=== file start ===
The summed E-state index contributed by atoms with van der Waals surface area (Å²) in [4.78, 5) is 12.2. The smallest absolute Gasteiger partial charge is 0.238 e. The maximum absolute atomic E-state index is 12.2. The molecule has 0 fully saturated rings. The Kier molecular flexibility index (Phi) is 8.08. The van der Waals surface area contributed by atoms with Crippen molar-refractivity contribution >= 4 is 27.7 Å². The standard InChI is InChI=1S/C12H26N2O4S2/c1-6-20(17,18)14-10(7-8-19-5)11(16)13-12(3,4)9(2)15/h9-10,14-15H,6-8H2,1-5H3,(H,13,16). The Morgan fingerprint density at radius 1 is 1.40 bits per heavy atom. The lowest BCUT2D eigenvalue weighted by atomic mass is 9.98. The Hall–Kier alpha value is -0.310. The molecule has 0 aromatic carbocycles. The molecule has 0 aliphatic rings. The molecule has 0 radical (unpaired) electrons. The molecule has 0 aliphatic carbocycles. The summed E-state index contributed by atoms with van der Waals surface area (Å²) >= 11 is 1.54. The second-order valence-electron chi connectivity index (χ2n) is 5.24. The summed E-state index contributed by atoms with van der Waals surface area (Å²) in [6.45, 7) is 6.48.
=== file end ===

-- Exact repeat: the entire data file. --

The summed E-state index contributed by atoms with van der Waals surface area (Å²) in [4.78, 5) is 12.2. The smallest absolute Gasteiger partial charge is 0.238 e. The maximum absolute atomic E-state index is 12.2. The molecule has 0 fully saturated rings. The Kier molecular flexibility index (Phi) is 8.08. The van der Waals surface area contributed by atoms with Crippen molar-refractivity contribution >= 4 is 27.7 Å². The standard InChI is InChI=1S/C12H26N2O4S2/c1-6-20(17,18)14-10(7-8-19-5)11(16)13-12(3,4)9(2)15/h9-10,14-15H,6-8H2,1-5H3,(H,13,16). The Morgan fingerprint density at radius 1 is 1.40 bits per heavy atom. The lowest BCUT2D eigenvalue weighted by atomic mass is 9.98. The Hall–Kier alpha value is -0.310. The molecule has 0 aromatic carbocycles. The molecule has 0 aliphatic rings. The molecule has 0 radical (unpaired) electrons. The molecule has 0 aliphatic carbocycles. The summed E-state index contributed by atoms with van der Waals surface area (Å²) >= 11 is 1.54. The second-order valence-electron chi connectivity index (χ2n) is 5.24. The summed E-state index contributed by atoms with van der Waals surface area (Å²) in [6.45, 7) is 6.48.